Other academics have similarly sounded the alarm on what the omission of cultures will mean in the long run. Nyasha Junior, a professor of Hebrew Bible at Temple University noted in comments to Hyperallergic that while she doesn’t teach AP courses, there is still great concern about its impact: “The new exam focuses narrowly on the West, and it will mean that even fewer college students will have knowledge of pre-colonial and non-Western cultures.” The false narrative of western triumphalism is positioned to only grow stronger with these curriculum changes.

The study of human origins, the ancient world, Late Antiquity, and the Middle Ages is integral to understanding humanity as a collective ecosystem that extends not only geographically but also chronologically. A global look at the pre-1450 world can then, as the MAA noted, demonstrate that “China, Mali, Ethiopia, Armenia, and Egypt had great achievements, in conditions of relative parity, before the oceanic dominance of a few western powers (Portugal, Spain, Holland, England, France).” A truly global pre-modern curriculum is a pedagogical rebuttal to current views espoused by Jeff Sessions, Steve King, and others who continue to evangelize about the dominance of “the West” since antiquity up to today.

The pivotal reason given by the College Board for the omission of pre-1450 global history is the fact that there is just too much of it to teach. Yet those of us (me included) who have taught longue durée approaches to history know that we have always had to address global themes that tied together events over time and space; it has never been possible to teach every salient detail of human history in a semester. For Monica H. Green, a historian who specializes in the global history of health, disease, and Medieval European history, the claim of having “too much” history is a red herring.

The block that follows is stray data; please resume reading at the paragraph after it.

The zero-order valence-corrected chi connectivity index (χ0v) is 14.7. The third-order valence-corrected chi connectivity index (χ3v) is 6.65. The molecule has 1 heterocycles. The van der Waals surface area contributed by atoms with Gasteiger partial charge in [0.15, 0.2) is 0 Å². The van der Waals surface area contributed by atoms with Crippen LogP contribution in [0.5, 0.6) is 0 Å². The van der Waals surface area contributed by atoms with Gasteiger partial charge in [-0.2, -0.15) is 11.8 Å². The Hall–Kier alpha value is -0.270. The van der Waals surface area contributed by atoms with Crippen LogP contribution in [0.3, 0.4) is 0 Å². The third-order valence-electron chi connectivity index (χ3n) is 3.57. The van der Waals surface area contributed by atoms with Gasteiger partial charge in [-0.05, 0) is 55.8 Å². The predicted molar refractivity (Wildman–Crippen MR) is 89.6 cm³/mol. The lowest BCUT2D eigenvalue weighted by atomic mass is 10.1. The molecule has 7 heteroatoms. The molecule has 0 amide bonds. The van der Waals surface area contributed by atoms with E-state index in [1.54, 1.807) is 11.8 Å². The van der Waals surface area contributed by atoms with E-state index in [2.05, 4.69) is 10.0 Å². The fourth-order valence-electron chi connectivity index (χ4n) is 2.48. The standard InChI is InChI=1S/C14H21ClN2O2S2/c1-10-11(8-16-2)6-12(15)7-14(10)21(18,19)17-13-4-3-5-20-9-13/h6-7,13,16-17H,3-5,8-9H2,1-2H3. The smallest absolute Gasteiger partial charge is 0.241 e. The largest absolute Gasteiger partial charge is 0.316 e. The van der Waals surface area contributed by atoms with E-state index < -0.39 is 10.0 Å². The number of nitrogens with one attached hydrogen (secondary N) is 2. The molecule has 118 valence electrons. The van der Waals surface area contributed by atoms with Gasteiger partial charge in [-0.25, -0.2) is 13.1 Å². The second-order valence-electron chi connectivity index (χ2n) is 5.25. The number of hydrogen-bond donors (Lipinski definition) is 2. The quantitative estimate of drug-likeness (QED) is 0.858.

Six sheets of the “Dresden Codex,” a Mayan manuscript dating to the 13th–14th centuries CE depicting eclipses, multiplication tables and the flood (image via Wikimedia)

In our conversation Prof. Green noted that the story we collectively tell says a lot about what we value:

The essence of the issue is: what story do you want to tell? For the story I want to tell, about humans’ multiple approaches to the question of where food will come from, how we can best communicate with each other, what sources of energy can we use to achieve our other goals, etc., we must go back to pre-1450, even pre-agriculture. The reason I’ve so thoroughly embraced the genetics approach to infectious diseases [for instance] is because the narrative is already built into evolutionary theory. The narrative is life.

Context is imperative to the intentional act of understanding, whether it be the historical context for a Biblical verse or the way disease historically traveled along trade routes such as the Silk Road. Teaching premodern global history is not about preparing high school students to engage in cultured banter at cocktail parties; it is making them into critical thinkers who can recognize the modern abuse of the historical record. It is also about preparing them for the world through the creation of empathy and a connection to humanity on a global scale. To many who value the ancient and medieval worlds, it is difficult to understand how we can begin history with the Renaissance when students will not understand what, exactly, is being “reborn.”

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Sarah E. Bond

Sarah E. Bond is associate professor of history at the University of Iowa. She blogs on antiquity and digital humanities, and is the author of Trade...